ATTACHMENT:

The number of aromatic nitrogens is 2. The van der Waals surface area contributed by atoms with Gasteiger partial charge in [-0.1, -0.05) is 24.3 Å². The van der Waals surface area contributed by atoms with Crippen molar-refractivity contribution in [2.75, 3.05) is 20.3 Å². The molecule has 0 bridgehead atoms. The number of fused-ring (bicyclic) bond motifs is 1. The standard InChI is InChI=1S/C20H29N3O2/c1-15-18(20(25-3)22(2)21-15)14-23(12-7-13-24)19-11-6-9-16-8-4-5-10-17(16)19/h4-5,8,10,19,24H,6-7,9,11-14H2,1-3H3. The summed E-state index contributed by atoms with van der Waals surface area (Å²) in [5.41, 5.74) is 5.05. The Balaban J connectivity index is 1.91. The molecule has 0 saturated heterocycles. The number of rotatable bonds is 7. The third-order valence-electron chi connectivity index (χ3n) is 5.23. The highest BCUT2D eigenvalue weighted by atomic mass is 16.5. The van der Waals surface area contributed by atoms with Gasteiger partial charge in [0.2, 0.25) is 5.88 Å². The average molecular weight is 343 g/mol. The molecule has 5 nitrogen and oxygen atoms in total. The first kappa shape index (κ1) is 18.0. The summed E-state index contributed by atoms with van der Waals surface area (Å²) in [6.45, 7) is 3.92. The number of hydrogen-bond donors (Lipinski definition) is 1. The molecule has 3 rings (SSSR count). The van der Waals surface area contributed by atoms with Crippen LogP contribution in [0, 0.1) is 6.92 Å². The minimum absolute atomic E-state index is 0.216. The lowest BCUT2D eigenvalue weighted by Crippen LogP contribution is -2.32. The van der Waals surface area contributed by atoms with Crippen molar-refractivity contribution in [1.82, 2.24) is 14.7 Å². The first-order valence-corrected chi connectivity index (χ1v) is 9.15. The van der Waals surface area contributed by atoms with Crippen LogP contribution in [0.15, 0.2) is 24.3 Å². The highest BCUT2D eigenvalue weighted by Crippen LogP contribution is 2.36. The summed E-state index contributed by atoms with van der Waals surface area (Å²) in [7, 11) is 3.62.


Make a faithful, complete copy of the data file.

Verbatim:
The number of aromatic nitrogens is 2. The van der Waals surface area contributed by atoms with Gasteiger partial charge in [-0.1, -0.05) is 24.3 Å². The van der Waals surface area contributed by atoms with Crippen molar-refractivity contribution in [2.75, 3.05) is 20.3 Å². The molecule has 0 bridgehead atoms. The number of fused-ring (bicyclic) bond motifs is 1. The standard InChI is InChI=1S/C20H29N3O2/c1-15-18(20(25-3)22(2)21-15)14-23(12-7-13-24)19-11-6-9-16-8-4-5-10-17(16)19/h4-5,8,10,19,24H,6-7,9,11-14H2,1-3H3. The summed E-state index contributed by atoms with van der Waals surface area (Å²) in [5.41, 5.74) is 5.05. The Balaban J connectivity index is 1.91. The molecule has 0 saturated heterocycles. The number of rotatable bonds is 7. The third-order valence-electron chi connectivity index (χ3n) is 5.23. The highest BCUT2D eigenvalue weighted by atomic mass is 16.5. The van der Waals surface area contributed by atoms with Gasteiger partial charge in [0.2, 0.25) is 5.88 Å². The average molecular weight is 343 g/mol. The molecule has 5 nitrogen and oxygen atoms in total. The first kappa shape index (κ1) is 18.0. The summed E-state index contributed by atoms with van der Waals surface area (Å²) in [6.45, 7) is 3.92. The number of hydrogen-bond donors (Lipinski definition) is 1. The molecule has 3 rings (SSSR count). The van der Waals surface area contributed by atoms with Crippen LogP contribution in [0, 0.1) is 6.92 Å². The minimum absolute atomic E-state index is 0.216. The lowest BCUT2D eigenvalue weighted by Crippen LogP contribution is -2.32. The van der Waals surface area contributed by atoms with Crippen molar-refractivity contribution in [1.82, 2.24) is 14.7 Å². The first-order valence-corrected chi connectivity index (χ1v) is 9.15. The van der Waals surface area contributed by atoms with Crippen LogP contribution in [0.15, 0.2) is 24.3 Å². The highest BCUT2D eigenvalue weighted by Crippen LogP contribution is 2.36. The summed E-state index contributed by atoms with van der Waals surface area (Å²) in [7, 11) is 3.62.